Posts Tagged: Electric Literature

LitHub Launches

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Lithub, a new web endeavor from Electric Literature with partnerships between publishers, magazines, journals, and existing websites, launched yesterday with the aim of becoming a portal at the center of the literary world. The Guardian caught up with site editor Jonny Diamond who explained how the website hopes to operate:

“The very basic quid pro quo is an ad in exchange for a feature or excerpt.

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The Idiot Follows

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Scary movie of the hour It Follows is peppered with intertextual references to Dostoyevsky’s The Idiot. Ben Apatoff looks for the connection (if there is one):

If anything, The Idiot enhances It Follows more than it represents it, augmenting the film’s foreboding atmosphere with quotes from a writer who could create anxiety and suspense as artfully as any of the Russian greats.

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Friends Indeed

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Well, one of things we have in common as writers is that we don’t work too much from personal experience. So, I feel like there’s a constant desire for readers to find parallels between one’s life and one’s work. And they do exist but I think in the case of people like us if we wanted that to be the conversation, they would be much more in the foreground.

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This Week in Short Fiction

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The gamer story. Regardless of its iteration—D&D, Commodore 64, Nintendo, X Box, LARP—there is the hero, and there is the rest of the gang, subjugated as sidekicks and underlings. The gamer story has a long tradition of tropes and structures, arcs and character elements, at the center of which has always been the hero telling the story and in world more like ours, the person role-playing that hero.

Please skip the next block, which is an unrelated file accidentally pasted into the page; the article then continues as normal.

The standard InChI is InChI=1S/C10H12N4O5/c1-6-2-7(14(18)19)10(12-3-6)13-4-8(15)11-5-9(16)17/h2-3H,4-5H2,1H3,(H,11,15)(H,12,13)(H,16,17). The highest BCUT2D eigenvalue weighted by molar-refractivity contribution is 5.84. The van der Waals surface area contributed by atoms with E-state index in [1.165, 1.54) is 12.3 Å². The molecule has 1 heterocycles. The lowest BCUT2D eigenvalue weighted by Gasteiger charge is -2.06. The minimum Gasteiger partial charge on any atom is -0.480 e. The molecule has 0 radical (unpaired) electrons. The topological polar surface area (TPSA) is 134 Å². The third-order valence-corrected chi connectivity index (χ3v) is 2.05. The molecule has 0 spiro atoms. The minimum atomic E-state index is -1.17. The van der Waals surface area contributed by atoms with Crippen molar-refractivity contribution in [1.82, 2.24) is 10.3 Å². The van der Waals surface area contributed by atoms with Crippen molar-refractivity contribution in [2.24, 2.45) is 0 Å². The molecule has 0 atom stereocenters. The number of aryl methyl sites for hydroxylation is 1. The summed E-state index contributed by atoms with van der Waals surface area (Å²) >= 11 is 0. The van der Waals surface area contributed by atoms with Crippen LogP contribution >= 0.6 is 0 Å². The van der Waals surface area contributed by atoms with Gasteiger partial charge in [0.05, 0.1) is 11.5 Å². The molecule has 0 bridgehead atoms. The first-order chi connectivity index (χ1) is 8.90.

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Fragility of Antiquity

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Adam Flemming Petty writes over on Electric Literature about the literature of ruins:

This perception of antiquities as fragile rather than permanent, and all the more affecting for their fragility, is common in literature. Writers have often found their imaginations piqued when encountering the broken, the cracked, the falling-apart.

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What Demands Retelling

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I think what demands telling and retelling and re-retelling is this: any story in which complicated grief and desperate sadness is the main character . . . Loss is really the one thing we all share, rich and poor and stupid and smart alike.  We learn compassion by experiencing the loss of others.  We learn love by letting other people share in our own stories of loss.

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The Essay Makes a Comeback

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2014 has already been called “The Year of the Debut” as a way of recognizing all the amazing debut novels published over the last twelve months. Now Jason Diamond is calling 2014 “The Year of the Essay,” pointing out the growing popularity in the non-fiction form and telling us why he values it so much:

Reading fiction is one of my true loves, but essays help me to understand things about the world, the writer, and if they’re really great, myself.

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Writing Screen

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Book-to-movie adaptations are nothing new, but does the transition work the other way around? Over at Electric Literature, Tobias Carroll examines the capacity of prose to put film on paper:

This shouldn’t work, but it does. Perhaps it’s that the deconstructive elements of the novel echo another part of the world of cinema: between film school and film criticism, discussion is as much a part of cinema as images projected onto a screen.

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